Thanks for keeping us up to date, Bobby. I'm glad to have you on the ground in Arizona as all this plays out.

Andrew.... WELL SAID!!! And for the moderator.... there were no personal attacks. He didn't say so and so this or that. He has an opinion. My not be the one all of them want to hear. But that is the beauty of the internet. You don't always get what you want. Other people have opinions too. And if you want this on here you are going to have to expect that. Sorry.

I honestly don't care. I would rather all the GLBT go into the military. So what only straight people can go and be killed in IRAQ? Heck no... that right there is where you should focus... that they are protecting the GLBT people.... WHY? Let them fight too!

Wendell Cochran | May 4, 2010 2:20 PM

Americans generally disdain lawlessness, anarchy, destruction of property and violence in their efforts to affect political change, hopeing, of course, that gentile petitions and political intercouse will prevail in whatever cause they promote. However, if we look to our history we can't help but see that the greatest lasting changes in policy have been the results of dramatic group actions, either by proponents of unpopular causes, or by reactionary acts of violence against them. Civil rights for African Americans would have less than forth coming had not we seen the brutish acts of supression inflicted on civil rights workers and peaceful demonstrators on television. The graphic physical brutality was a wakeup call to the majority of Americans to the fact that African American Citizens were in fact being subjected to out moded social customs and regressive state laws in a manner that were no longer acceptable in a modern world. Out of the civil turmoil came the the Civil Rights Act -- if for no other reason than it both shamed and frightened the leadership in Washington in to doing something, anything, to put a stop to the carnage being played out night after night on the evening news. A similar kind of radical action was needed thirty years ago to bring the attention to plight of the American Indian into the halls of Congress. It was accomplished by what was called by white racists as an "uprising" that resulted in the stand off at Wounded Knee, the occupation of Alcatraz Island, and the sit in/take over of the Department of Interior in the Nation's Capitol. The result of their activism brought about a whole set of new laws and regulations that forced the federal governent to live up to long ago promises made to Native Americans by way of treaties in exchange for giveing up their lands. Out of the Laws that were hastily enacted to put an end to the public demonstrations came civil rights that effectively restored tribal soverienty and a reexamining to treaty rights which the courts had long held had never been abrogated, neither of which would have ever happened had not the Inidans resorted to the only recourse they saw as being open to them in order to get the attention of Congress and the American people.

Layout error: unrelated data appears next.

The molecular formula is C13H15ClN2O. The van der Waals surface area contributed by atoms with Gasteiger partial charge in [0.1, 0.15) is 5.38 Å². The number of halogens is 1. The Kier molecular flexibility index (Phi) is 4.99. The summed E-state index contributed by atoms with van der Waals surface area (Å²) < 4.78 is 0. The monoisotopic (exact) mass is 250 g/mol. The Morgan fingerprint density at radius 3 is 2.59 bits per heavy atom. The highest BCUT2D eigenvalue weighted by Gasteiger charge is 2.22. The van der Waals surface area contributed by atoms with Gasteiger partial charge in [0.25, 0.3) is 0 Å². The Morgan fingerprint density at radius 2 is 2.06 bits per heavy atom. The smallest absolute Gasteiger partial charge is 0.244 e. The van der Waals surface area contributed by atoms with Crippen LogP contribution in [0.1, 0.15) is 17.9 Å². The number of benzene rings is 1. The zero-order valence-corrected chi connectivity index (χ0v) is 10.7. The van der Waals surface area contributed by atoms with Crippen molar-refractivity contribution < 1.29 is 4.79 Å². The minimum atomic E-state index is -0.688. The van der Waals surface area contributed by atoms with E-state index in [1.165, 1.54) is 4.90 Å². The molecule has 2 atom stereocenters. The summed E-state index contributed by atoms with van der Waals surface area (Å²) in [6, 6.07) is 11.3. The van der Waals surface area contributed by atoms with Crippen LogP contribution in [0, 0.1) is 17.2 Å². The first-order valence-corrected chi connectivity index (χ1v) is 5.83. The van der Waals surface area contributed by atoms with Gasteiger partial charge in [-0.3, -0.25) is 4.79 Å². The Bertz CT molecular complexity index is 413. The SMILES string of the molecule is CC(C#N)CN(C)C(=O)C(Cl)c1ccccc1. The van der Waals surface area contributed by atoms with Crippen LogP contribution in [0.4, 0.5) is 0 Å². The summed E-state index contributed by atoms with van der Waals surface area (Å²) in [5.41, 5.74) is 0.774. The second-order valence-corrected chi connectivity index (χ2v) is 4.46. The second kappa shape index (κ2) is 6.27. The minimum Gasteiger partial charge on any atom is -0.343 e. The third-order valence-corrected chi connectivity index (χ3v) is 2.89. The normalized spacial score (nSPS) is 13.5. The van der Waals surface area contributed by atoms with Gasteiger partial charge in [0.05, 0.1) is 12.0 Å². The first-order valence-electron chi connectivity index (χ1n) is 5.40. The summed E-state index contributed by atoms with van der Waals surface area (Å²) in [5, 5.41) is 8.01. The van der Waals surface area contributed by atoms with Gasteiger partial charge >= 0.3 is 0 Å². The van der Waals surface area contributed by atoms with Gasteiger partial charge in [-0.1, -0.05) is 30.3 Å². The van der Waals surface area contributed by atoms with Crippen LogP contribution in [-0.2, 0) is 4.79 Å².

It appears that it is The American Way, the only way, that classes of citizens can effectively gain full citizenship rights when other means to address their grievences for justice have been thwarted, disallowed or simply ignored. When Gays have had enough foot dragging by Congress, demonification by the rabid conservative relegious right, corrupt politicians and special interest groups, and the accptance of the status quo in which we have become permanent second class citizens it would not be outside the rhelm of possibilities that strong dramatic action will be the only recourse we too have in order to right the wrongs we now endure.

Civil rights and equality under the law is our birthright. How much longer must we live in fear and degradation before we are forced rise up and demand that which is provided for every other class or group of American except us? Perhaps it is time thing about dramatic acts of civil unrest just to make the point that we are here to stay, we are not going away, and we will not continue to meekly accept hollow words and empty political promises.

"When Gays have had enough foot dragging by Congress, demonification by the rabid conservative relegious right, corrupt politicians and special interest groups, and the accptance of the status quo in which we have become permanent second class citizens it would not be outside the rhelm of possibilities that strong dramatic action will be the only recourse we too have in order to right the wrongs we now endure."

Respectfully, we are NOT Black and we are NOT Native Americans. Your references are of a distant past and very different issues. I understand the desire to fight but it isn't productive.

Two-thirds of our fellow citizens will support us and our full equality. That's the new reality. Yelling, demanding and irritating isn't a strategy. Asking people to join us so that we may outnumber the bigoted IS a strategy. Our community needs to focus on something that can actually work and let go of the expressions of anger that DO NOT inspire people to listen, understand and support us.

Our equality is available. Without threats, demands or attention-seeking publicity stunts. The World has changed - it's our turn.